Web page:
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The Universe Speaks in Numbers

Graham Farmelo

A groundbreaking exploration of how the interplay of physics and mathematics has enriched our understanding of the universe – essential reading for anyone who wants to grasp how physicists are attempting, in Stephen Hawking’s words, to ‘know the mind of God’.

4 in stock

£20.00
Format
Hardback
ISBN
9780571321803
Date Published
02.05.2019
Delivery
All orders are sent via Royal Mail and are tracked: choose from standard or premium delivery.
Summary

‘A superbly written, riveting book.’
MARTIN REES, Astronomer Royal

‘I am overcome with admiration for its range and profundity. An amazing achievement.’
MICHAEL FRAYN

‘A wonderful book.’
TOM STOPPARD

A groundbreaking exploration of how the interplay of physics and mathematics has enriched our understanding of the universe – essential reading for anyone who wants to grasp how physicists are attempting, in Stephen Hawking’s words, to ‘know the mind of God’.

Searching for the fundamental laws of the universe, physicists have found themselves developing ambitious mathematical ideas. But without observation and experiment as their guide, are they now doing ‘fairy-tale physics’ as their detractors claim?

In The Universe Speaks in Numbers, Graham Farmelo argues that today’s greatest scientific minds are working in a tradition that dates back to Newton. He takes us on an adventure, from the Enlightenment to the breakthroughs of Einstein and Dirac, to the work of modern physicists and mathematicians shedding light on each other’s disciplines, to their mutual surprise and excitement. This blossoming relationship is responsible for huge advances in our understanding of space and time – and as Farmelo explains, could redefine reality as we know it.

LISTEN TO THE ACCOMPANYING PODCAST featuring interviews with leading scientists at www.grahamfarmelo.com

Critic Reviews

A superb history ... Fascinating and elegantly written ... Unsurprisingly from the author of The Strangest Man, an award-winning biography of Dirac, Farmelo has offered a thoughtful, well-informed reply to those who believe the quest for mathematical beauty has led theoretical physicists into adopting sterile, ultra-mathematical approaches divorced from reality. He makes a persuasive case ...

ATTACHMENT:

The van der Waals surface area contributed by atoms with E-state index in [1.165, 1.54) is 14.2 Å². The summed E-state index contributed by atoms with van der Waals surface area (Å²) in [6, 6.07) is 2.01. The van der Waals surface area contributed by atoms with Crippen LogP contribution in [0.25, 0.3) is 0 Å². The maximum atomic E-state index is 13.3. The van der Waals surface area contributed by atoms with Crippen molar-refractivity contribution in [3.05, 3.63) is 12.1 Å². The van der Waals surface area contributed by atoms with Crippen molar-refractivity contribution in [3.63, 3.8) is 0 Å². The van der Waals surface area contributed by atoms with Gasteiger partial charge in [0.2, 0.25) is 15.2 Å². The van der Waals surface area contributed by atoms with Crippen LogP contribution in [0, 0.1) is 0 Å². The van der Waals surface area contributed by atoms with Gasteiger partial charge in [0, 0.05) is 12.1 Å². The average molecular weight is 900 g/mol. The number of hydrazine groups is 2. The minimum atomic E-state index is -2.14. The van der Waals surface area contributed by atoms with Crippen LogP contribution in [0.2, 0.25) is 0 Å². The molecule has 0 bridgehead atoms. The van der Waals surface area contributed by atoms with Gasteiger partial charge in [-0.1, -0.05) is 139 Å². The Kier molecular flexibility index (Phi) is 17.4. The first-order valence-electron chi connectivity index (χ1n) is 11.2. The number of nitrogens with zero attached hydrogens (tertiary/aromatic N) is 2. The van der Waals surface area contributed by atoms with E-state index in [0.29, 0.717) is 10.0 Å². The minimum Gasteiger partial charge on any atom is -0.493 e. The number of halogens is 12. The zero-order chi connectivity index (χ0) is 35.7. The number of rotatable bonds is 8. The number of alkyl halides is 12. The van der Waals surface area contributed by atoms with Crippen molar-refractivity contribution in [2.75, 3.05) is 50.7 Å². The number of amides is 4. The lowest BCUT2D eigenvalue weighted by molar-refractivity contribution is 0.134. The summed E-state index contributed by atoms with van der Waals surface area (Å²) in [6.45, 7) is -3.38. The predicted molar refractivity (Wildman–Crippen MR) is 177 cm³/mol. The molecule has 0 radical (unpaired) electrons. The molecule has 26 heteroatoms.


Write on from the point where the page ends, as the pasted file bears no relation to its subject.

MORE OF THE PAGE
Manjit Kumar, Guardian
Critic Reviews

I am overcome with admiration for its range and profundity ... An amazing achievement.

Michael Frayn
Critic Reviews

Farmelo [writes] with his characteristic clarity, having carried out comprehensive research and personally interviewed many of today’s front-rank physicists ... The result is a book which, with its bird’s-eye view of the panorama of modern physics, is as authoritative as it is fascinating.

Marcus Chown, Prospect
Critic Reviews

Farmelo provides a detailed and enjoyable historical overview of key players, focusing just as much on the quirks and flaws of their personalities as well as on their scientific contributions. The book is entertaining and written with a contagious enthusiasm, and could almost be described as a page turner. ... In drumming up enthusiasm for mathematics and its historical importance, the book is a success. Farmelo paints a detailed picture of events, circumstances, relationships and personalities that captures the imagination and educates those unfamiliar with this world ... Entertaining and informative.

Nature
Critic Reviews

Entertaining and written with contagious enthusiasm and could almost be described as a page-turner.

Nature Physics
Critic Reviews

A superbly written, riveting book. In elegant prose, and using virtually no equations, Graham Farmelo describes the ongoing quest of great thinkers to understand the bedrock nature of reality, from the microworld to the cosmos.

Martin Rees, Astronomer Royal, Emeritus Professor of Cosmology and Astrophysics at the University of Cambridge
GrahamFarmelo

Graham Farmelo is a Fellow at Churchill College, Cambridge, and an Affiliate Professor of Physics at Northeastern University, Boston, USA. He edited the best-selling It Must be Beautiful: Great Equations of Modern Science in 2002. His biography of Paul Dirac, The Strangest Man, won the 2009 Costa Biography Award and the 2010 Los Angeles Times Science Book Prize.

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